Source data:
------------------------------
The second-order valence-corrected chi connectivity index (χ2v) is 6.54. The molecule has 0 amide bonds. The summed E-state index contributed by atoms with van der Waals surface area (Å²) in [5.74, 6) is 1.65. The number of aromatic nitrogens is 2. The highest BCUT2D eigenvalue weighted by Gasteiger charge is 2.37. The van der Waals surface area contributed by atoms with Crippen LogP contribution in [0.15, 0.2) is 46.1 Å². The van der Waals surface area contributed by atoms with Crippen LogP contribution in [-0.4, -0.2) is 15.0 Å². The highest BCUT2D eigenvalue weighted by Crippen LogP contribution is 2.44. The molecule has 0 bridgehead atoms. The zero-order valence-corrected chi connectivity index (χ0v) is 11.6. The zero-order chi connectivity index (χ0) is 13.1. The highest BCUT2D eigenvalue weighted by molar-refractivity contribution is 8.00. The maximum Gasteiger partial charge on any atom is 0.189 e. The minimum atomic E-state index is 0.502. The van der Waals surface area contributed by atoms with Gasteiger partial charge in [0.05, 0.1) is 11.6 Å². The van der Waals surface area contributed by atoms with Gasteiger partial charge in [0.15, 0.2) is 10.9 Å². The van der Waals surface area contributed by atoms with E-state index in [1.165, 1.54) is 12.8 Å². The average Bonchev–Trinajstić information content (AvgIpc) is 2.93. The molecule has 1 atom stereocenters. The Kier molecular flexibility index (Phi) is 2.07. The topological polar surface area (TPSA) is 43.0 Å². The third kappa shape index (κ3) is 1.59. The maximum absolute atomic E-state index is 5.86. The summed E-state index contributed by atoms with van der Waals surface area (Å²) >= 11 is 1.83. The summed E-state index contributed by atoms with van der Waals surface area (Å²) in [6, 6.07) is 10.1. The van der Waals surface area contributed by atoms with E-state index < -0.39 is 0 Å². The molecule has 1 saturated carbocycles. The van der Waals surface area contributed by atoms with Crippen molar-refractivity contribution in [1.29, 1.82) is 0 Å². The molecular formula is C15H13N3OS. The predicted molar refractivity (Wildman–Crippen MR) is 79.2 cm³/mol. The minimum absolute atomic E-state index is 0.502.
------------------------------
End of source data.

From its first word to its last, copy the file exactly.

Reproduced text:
The second-order valence-corrected chi connectivity index (χ2v) is 6.54. The molecule has 0 amide bonds. The summed E-state index contributed by atoms with van der Waals surface area (Å²) in [5.74, 6) is 1.65. The number of aromatic nitrogens is 2. The highest BCUT2D eigenvalue weighted by Gasteiger charge is 2.37. The van der Waals surface area contributed by atoms with Crippen LogP contribution in [0.15, 0.2) is 46.1 Å². The van der Waals surface area contributed by atoms with Crippen LogP contribution in [-0.4, -0.2) is 15.0 Å². The highest BCUT2D eigenvalue weighted by Crippen LogP contribution is 2.44. The molecule has 0 bridgehead atoms. The zero-order valence-corrected chi connectivity index (χ0v) is 11.6. The zero-order chi connectivity index (χ0) is 13.1. The highest BCUT2D eigenvalue weighted by molar-refractivity contribution is 8.00. The maximum Gasteiger partial charge on any atom is 0.189 e. The minimum atomic E-state index is 0.502. The van der Waals surface area contributed by atoms with Gasteiger partial charge in [0.05, 0.1) is 11.6 Å². The van der Waals surface area contributed by atoms with Gasteiger partial charge in [0.15, 0.2) is 10.9 Å². The van der Waals surface area contributed by atoms with E-state index in [1.165, 1.54) is 12.8 Å². The average Bonchev–Trinajstić information content (AvgIpc) is 2.93. The molecule has 1 atom stereocenters. The Kier molecular flexibility index (Phi) is 2.07. The topological polar surface area (TPSA) is 43.0 Å². The third kappa shape index (κ3) is 1.59. The maximum absolute atomic E-state index is 5.86. The summed E-state index contributed by atoms with van der Waals surface area (Å²) >= 11 is 1.83. The summed E-state index contributed by atoms with van der Waals surface area (Å²) in [6, 6.07) is 10.1. The van der Waals surface area contributed by atoms with E-state index < -0.39 is 0 Å². The molecule has 1 saturated carbocycles. The van der Waals surface area contributed by atoms with Crippen molar-refractivity contribution in [1.29, 1.82) is 0 Å². The molecular formula is C15H13N3OS. The predicted molar refractivity (Wildman–Crippen MR) is 79.2 cm³/mol. The minimum absolute atomic E-state index is 0.502.